Switch to Dual Emblem Display

Link to an image of this page Link to an image of this page [A6r p11]


Vita mortalium vigilia.

The life of mortals is a vigil.

Ad D. Viglium Zuichemum Praesidem.[1]

Invigilare libris, studio metirier horas,
Pars vitae est princeps: otia vita fugit.
Fama vehit vigiles sepelitque oblivio inertes:
Hoc liber explicitus, clepsydra, lychnus habent.

To stay awake over books, to measure out the hours in study, Is the chief thing in life: life flees idleness. Fame carries the wakeful on and buries the inactive in oblivion: The open book, the hourglass, the lamp hold this meaning.

Link to an image of this page Link to an image of this page [E6r p75]

Non hc de ea vigilia[2] nobis sermo est, quam
toto triennio passus fuisse legitur immortalis ille
omnium scriptis Maecenas,[3] qui Somni molliciem
nullis potuit libaminibus, nullis victimis flectere:
sed de ea quae Demosthenem coryphaeum & princi-
pem oratorum fecit, qua antelucanas fabrorum
operas praevertere magna cum ambitione consue-
verat: Sed de ea qua Iulianus Imperator noctes
dispartitus fuit in triplicia officia, quietis nimirum,
Reipublicae & Musarum: Sed de ea qua Alexander
subiecta brachio aenea concha, tinnitu
complosae pelvis, ubi pilam argenteam manu tra-
ctatam remiserant nervi sopore laxati, evigilare so-
lebat: Sed de ea quam revera vitam vocat Plinius
quae in iis praecipu viget; in quibus animus inquies
opere pascitur; id quod de te dici patientibus au-
bus non abnues, Vigli vigilantissime, qua duce tot
provinciarum commodis assidue invigilasti ha-
ctenus non sine valetudinis dispendio; qua tot iam
annis magna cum laude Praesidem concilii egisti,
partaque immortali gloria tibi tuisque eam fa-
cem praeluxisti, cuius nunquam intermoriturus
sit fulgor, eodem, quo orbis terrarum, termino in-
clusus. Proinde, qui verae gloriae amore ducimur,
Link to an image of this page Link to an image of this page [E6v p76] id nos ope summa contendere decet; ut & Reipublicae
& in commune consulendo, testemur nos pluribus
horis vixisse, & Somno temporis furi, aut (ut Ari-ston[4] aiebat) publicano, mediam vitae partem in-
tervertenti, portionem deduxisse. Frugi nanque
temporis cum laude dispensatores, morte etiam
fax immortalis, verae virtutis assecla gloria, nun-
quam extinguenda comitatur. Symbolum Viglii
vulgatissimum pingendum erit; quo hinc liber ex-
plicitus diligentiae, illinc clepsydra temporis par-
c admetiendi argumento, atque horum in medio
lychnuchus cum ardente face, posthumae gloriae
testimonio, libitinae imposita simul omnia expri-
menda venient.

Our discourse here is not about that wakeful time, which we read that Maecenas, whose fame is immortal in the writings of all, suffered for three whole years, in which time he could move the softness of Sleep with neither libations, nor sacrifices. Rather it is about the watch which Demosthenes, the chief and lord of orators, kept, in which he was accustomed to anticipate with great exertion the early-morning productions of journeymen. Or about the vigil the emperor Julian kept when he would divide the night into three watches - one each for quiet, for his country, and for the muses. Or about the one in which Alexander the Great would rest his arm on a bronze vessel and massage a silver ball in his hand, which, when his sinews relaxed in sleep and dropped it, would strike the bowl with a ringing tone, at which he was accustomed to wake up. Or about the one which Pliny calls the true life that flourishes especially in those whose restless souls are sustained on work: which with patient ears you will not refuse to have said of you, most vigilant Viglius - for led by this you have hitherto burnt the midnight oil over so many matters for the benefit of the provinces, and not without damage to your health; and led by this you have acted as President of the Council for so many years now, and have caused to shine on yourself and your kindred a light of everlasting glory, whose radiance shall shine inextinguishably as long as the world shall last. Accordingly it behoves us who are led by the love of true glory [p.76] to endeavour with all our might, by taking thought for the state and the common good, to bear witness to our having been truly alive for many hours, and having kept back a share from Sleep the thief -- or (as Aristo put it) the tax-collector -- of time, who embezzles half your life. For worthy, and praiseworthy, stewards of time have as their follower that eternal flame that is never extinguishable even by death, glory the attendant of true virtue. Viglius’s well-known emblem is to be painted: in it, on the one side, the open book to denote careful industry, on the other the hourglass as an argument for Time being carefully allocated, and in between these the candlestick with the burning flame as a witness to posthumous glory - these will present themselves all at the same time for representation set on a funeral couch.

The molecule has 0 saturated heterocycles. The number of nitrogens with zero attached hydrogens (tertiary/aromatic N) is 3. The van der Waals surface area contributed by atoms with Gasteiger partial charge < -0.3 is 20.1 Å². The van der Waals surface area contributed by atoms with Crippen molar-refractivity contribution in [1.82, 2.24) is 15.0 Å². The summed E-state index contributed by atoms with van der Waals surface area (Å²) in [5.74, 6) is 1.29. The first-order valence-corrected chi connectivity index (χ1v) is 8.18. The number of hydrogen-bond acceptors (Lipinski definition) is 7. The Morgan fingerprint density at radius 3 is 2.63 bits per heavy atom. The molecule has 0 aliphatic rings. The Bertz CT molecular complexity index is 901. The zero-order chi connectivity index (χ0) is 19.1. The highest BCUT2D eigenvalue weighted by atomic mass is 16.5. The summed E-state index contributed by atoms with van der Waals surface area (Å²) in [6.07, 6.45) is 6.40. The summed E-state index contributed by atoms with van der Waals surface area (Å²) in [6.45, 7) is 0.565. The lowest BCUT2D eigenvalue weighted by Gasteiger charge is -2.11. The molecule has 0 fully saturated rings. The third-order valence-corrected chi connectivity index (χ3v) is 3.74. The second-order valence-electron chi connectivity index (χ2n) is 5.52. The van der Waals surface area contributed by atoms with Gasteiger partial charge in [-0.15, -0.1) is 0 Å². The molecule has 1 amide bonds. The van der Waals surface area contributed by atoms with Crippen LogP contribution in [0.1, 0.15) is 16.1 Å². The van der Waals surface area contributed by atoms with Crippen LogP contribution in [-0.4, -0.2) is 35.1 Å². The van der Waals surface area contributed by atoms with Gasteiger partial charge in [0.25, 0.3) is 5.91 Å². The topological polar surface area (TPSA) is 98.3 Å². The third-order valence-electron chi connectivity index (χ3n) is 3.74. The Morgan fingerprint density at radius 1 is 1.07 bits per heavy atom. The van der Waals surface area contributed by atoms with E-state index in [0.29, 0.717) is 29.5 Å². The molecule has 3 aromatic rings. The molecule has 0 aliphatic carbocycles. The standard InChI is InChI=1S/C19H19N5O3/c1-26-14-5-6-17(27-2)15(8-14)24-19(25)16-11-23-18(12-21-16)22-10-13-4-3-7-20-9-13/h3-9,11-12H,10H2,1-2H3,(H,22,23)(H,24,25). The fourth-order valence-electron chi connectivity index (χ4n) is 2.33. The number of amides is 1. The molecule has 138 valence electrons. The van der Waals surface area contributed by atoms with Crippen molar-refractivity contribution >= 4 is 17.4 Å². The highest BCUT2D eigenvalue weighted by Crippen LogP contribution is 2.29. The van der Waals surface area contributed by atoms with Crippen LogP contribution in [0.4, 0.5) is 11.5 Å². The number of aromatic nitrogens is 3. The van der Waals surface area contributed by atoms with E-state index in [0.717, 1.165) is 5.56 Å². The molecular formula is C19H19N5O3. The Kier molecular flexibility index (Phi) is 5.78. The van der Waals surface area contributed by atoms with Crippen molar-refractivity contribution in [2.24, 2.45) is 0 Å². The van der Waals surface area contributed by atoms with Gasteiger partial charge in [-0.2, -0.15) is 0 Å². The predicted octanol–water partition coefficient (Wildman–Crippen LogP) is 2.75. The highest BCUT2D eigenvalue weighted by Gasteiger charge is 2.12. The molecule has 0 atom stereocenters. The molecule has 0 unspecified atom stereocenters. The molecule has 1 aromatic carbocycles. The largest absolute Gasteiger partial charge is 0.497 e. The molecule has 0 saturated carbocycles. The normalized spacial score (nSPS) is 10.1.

1. Viglius Zuichemus (Wigle Aytta van Zwichem): Dutch statesman and jurist, prominent in the government of Margaret of Parma in the 1560s (President of the Council). Also a scholar, and friend of Erasmus (d. 1577).

2. There is doubtless a play on words between vigilia ‘vigil, wakefulness’, and Viglius, the Latinised name of the lord president to whom this emblem is dedicated.

3. C. Cilnius Maecenas, the boyhood friend of the emperor Augustus, is celebrated as a patron of the arts in the writings of Vergil, Horace (see Emblem IIII, [FJUb004]), et al.

4. Ariston of Chios, the Stoic philosopher.

Iconclass Keywords

Relating to the image:

Relating to the text:

Hint: You can turn translations and name underlining on or off using the preferences page.


Back to top